From the late 1940s to the mid-'60s, Latin music was hugely popular in America's Jewish community. Entire albums were recorded as testaments to the phenomenon. One of them, which put Jewish classics to a Latin beat, has just been reissued. This weekend, it will be re-created in concert at Lincoln Center in New York.
From the cover of Mazel Tov, Mis Amigos.
From the cover of Mazel Tov, Mis Amigos.
The album Mazel Tov, Mis Amigos dates from a time in the late 1940s through the mid-'60s when Latin music was hugely popular in this country's Jewish community. Albums blending the two cultures sold millions of copies. One of them, which put Jewish classics to a Latin beat, has just been reissued — and is being re-created in concert at New York's Lincoln Center.
Mazel Tov, Mis Amigos was released in 1961 by the venerable jazz label Riverside Records. It claimed to be the work of Juan Calle and His Latin Lantzmen but was actually recorded by some of the preeminent jazz and Latin music players of the time — including Doc Cheatham, Clark Terry, Ray Barretto and Charlie Palmieri. It featured a Yiddish theater classic performed as a Dominican merengue, as well as a song about a cigarette seller done as a quick-step mambo. "Havah Nagilah" was played as a cha cha.
Not A Novelty
The record was conceived as a surefire seller, and the original liner notes admitted as much: "If a vote were taken to determine the two varieties of music with the deepest and widest appeal of all, the chances certainly are that it would result in a landslide victory for the infectious rhythms of the Latin beat and the heartwarming melodies of Jewish popular and folk song."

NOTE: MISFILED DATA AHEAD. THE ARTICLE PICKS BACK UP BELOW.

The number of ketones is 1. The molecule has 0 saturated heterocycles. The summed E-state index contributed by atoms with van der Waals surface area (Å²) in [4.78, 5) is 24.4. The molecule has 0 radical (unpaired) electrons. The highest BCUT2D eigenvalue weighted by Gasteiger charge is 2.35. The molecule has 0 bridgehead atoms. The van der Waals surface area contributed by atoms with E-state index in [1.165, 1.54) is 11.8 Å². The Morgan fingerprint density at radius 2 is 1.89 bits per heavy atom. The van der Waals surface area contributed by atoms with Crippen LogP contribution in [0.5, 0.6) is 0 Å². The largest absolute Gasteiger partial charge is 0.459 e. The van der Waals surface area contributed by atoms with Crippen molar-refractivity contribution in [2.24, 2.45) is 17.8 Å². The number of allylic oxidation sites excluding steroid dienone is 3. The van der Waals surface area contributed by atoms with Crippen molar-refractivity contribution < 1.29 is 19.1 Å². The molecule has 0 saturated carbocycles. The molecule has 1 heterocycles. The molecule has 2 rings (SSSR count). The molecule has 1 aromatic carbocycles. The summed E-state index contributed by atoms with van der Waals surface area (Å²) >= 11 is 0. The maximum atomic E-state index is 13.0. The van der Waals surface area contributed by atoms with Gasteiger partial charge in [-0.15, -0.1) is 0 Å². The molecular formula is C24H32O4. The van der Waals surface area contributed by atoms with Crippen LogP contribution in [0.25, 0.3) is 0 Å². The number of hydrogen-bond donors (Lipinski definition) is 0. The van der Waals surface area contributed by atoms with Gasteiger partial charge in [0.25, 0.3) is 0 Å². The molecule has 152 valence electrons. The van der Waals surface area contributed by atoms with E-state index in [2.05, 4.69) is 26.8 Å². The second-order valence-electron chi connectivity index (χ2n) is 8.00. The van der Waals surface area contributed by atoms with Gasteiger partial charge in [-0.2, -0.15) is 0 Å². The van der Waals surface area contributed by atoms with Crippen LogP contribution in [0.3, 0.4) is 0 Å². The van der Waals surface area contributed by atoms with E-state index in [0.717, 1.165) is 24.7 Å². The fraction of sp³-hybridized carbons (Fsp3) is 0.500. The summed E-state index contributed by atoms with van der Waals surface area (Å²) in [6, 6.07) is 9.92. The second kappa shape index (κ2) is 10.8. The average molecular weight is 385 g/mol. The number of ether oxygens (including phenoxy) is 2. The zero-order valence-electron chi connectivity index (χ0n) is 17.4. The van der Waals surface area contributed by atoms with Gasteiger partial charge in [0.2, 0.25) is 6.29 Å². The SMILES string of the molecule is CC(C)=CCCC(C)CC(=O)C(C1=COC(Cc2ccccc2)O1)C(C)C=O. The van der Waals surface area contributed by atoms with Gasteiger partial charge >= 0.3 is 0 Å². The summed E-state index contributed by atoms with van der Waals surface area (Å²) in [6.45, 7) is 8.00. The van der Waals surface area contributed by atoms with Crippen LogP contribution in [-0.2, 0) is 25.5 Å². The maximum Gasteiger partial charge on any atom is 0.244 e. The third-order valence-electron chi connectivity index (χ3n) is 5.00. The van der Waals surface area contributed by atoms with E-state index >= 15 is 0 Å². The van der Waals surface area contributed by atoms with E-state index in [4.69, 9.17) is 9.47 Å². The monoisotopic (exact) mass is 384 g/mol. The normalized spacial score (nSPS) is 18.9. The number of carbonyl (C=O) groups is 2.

Despite the album's overt commercial intentions, Afro-Cuban pianist and bandleader Arturo O'Farrill says there's more to it.
"This is an example of what happens when you mix cultures. It's not a novelty. It's rarefied when it works so beautifully," O'Farrill says. "They end up doing this Latin record because it makes sense from a marketing standpoint. They think they're going to sell a lot of records. But the result is this beautiful mixture of jazz and Latino players at the prime of their powers, doing stuff that is just musically amazing, let alone culturally transfixing. You can't look at this record and not go, 'Wow! That's out. That is really amazing.' "
O'Farrill is the son of the late bandleader and composer Arturo "Chico" O'Farrill. The younger musician is the director for the one-time re-creation of Mazel Tov, Mis Amigos at Lincoln Center. He is joined onstage by 94-year-old pianist Irving Fields.
"The thing is, you have to take the right melody with the right Latin rhythm," Fields says. "Now, if I played 'Hava Nagila' as just a bolero rumba, it would be all right. But it didn't belong as a bolero rumba. It belonged as a merengue. The rhythm and the tempo would just fuse beautifully into the melody. And that's what you have to do to do this successfully."
Fields scored several hits with this formula. His album Bagels and Bongos sold 2 million copies in 1959. Fields still plays six nights a week at a restaurant in Manhattan. He was bitten by the Latin bug as a young man playing piano on a cruise to Puerto Rico and Cuba.
Latin Music In The Catskills